Overall equipment effectiveness or OEE is regularly used as a measurement tool and standard by which performance of equipment, lines, and facilities are benchmarked. This standard has proven to be a powerful method for analyzing and improving manufacturing operations because it takes into consideration not just raw performance, but also the availability of equipment and the quality of the output products. It encompasses all the factors that are pertinent to production without penalizing for irrelevant or uncontrollable situations. There are few manufacturers that don’t use OEE or the concepts behind it to measure and tune their operations.
The initial implementation and subsequent monitoring can be done entirely within an organization. However, many manufacturers struggle to identify the pertinent personnel who are close enough to operations to collaborate well with line personnel, yet high enough within the organization to implement real change. Moreover, personal factors weigh in on the effectiveness of a lead or team, often in the form of personal agendas and potential groupthink when the same teams work on these endeavors for a long period of time. Many find that it is helpful to engage an outside entity to consult on their initial approach as well as to work with their teams on occasion when a fresh perspective is needed. These consultants can bring a broad spectrum of experience from a wide variety of industries and operations to inject new thoughts and energy into stagnant commissions. Process and Data Automation (PDA) has staff who are highly experienced in all facets of manufacturing operations and are experts at implementing the required solutions.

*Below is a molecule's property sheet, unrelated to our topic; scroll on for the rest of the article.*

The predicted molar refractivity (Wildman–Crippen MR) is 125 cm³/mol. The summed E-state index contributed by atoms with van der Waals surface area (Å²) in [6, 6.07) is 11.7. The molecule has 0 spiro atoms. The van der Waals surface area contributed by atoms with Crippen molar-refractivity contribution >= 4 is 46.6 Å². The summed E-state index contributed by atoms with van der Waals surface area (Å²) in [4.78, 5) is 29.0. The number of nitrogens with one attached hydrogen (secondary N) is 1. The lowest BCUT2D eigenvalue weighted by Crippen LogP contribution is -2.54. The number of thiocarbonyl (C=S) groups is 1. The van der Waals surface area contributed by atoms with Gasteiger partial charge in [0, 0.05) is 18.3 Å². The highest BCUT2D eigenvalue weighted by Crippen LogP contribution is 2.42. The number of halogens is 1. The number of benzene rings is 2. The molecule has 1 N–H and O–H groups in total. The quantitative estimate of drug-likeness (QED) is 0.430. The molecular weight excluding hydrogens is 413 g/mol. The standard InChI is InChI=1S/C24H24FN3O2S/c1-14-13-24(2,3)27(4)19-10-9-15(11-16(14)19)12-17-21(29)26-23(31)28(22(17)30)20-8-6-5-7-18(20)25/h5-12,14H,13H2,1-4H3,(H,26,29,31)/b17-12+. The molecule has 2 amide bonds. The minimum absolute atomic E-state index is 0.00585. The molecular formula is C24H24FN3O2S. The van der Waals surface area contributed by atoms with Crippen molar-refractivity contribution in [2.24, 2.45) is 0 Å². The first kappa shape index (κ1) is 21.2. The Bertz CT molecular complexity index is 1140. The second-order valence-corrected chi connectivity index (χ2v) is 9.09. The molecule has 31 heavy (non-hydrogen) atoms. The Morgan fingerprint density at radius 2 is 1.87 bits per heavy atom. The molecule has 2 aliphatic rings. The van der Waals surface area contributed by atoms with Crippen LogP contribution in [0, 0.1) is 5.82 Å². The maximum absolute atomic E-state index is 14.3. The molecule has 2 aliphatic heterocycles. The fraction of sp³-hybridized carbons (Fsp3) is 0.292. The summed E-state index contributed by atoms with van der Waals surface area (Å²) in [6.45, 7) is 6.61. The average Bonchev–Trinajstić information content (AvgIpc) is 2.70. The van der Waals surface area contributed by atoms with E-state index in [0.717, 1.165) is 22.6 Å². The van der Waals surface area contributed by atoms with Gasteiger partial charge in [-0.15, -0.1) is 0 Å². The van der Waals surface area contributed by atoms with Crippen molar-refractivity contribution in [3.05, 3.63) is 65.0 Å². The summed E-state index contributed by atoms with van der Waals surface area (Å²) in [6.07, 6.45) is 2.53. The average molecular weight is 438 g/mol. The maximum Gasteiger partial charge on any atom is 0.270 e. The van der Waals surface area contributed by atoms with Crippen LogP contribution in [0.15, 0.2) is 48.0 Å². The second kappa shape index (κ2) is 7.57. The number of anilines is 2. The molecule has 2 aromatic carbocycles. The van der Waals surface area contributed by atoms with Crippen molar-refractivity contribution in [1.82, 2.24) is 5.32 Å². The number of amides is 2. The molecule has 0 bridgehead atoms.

PDA has vast experience in implementing and tuning efficient manufacturing operations. Their personnel also possess deep experience in manufacturing management. Team leader and OEE Consulting Engineer Logan Bemis began his career in an electrical and controls position within a high-speed food manufacturing facility. He transformed his career and spent most of the subsequent decades in leadership positions in Maintenance, Engineering, and Facilities Management. This broad experience is reflected in the approach that he and his team take to OEE implementation and improvement projects. “It would be easy for people to mistake that our approach to addressing client’s OEE challenges will always be controls-related,” says Bemis, “but that isn’t the case. Certainly, we never discount the availability of rich information from system controls or the ability to integrate manual steps into a line’s controllers but those aren’t our only tactics”. Bemis leverages his background in quickly identifying root causes and attaching actual costs to them so that the team can quickly determine not only the problems but the ones with the highest impact.